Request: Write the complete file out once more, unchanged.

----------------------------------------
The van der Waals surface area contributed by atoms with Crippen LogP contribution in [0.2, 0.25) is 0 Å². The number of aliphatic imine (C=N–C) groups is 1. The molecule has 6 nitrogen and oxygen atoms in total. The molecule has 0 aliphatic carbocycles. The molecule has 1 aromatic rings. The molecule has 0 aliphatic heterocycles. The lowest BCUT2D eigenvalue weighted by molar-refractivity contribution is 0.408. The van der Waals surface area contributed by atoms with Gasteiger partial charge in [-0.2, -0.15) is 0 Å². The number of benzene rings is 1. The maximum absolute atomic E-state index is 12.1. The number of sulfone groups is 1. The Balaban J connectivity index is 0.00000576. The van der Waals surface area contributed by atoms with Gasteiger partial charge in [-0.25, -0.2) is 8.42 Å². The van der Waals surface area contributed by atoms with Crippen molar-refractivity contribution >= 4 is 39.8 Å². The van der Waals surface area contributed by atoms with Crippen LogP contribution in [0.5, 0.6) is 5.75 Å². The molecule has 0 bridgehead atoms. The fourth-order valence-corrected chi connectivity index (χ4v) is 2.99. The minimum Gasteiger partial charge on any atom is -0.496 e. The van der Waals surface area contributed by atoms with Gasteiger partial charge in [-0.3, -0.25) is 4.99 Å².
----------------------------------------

The van der Waals surface area contributed by atoms with Crippen LogP contribution in [0.2, 0.25) is 0 Å². The number of aliphatic imine (C=N–C) groups is 1. The molecule has 6 nitrogen and oxygen atoms in total. The molecule has 0 aliphatic carbocycles. The molecule has 1 aromatic rings. The molecule has 0 aliphatic heterocycles. The lowest BCUT2D eigenvalue weighted by molar-refractivity contribution is 0.408. The van der Waals surface area contributed by atoms with Gasteiger partial charge in [-0.2, -0.15) is 0 Å². The number of benzene rings is 1. The maximum absolute atomic E-state index is 12.1. The number of sulfone groups is 1. The Balaban J connectivity index is 0.00000576. The van der Waals surface area contributed by atoms with Gasteiger partial charge in [-0.25, -0.2) is 8.42 Å². The van der Waals surface area contributed by atoms with Crippen molar-refractivity contribution >= 4 is 39.8 Å². The van der Waals surface area contributed by atoms with Crippen LogP contribution in [0.5, 0.6) is 5.75 Å². The molecule has 0 bridgehead atoms. The fourth-order valence-corrected chi connectivity index (χ4v) is 2.99. The minimum Gasteiger partial charge on any atom is -0.496 e. The van der Waals surface area contributed by atoms with Gasteiger partial charge in [-0.3, -0.25) is 4.99 Å².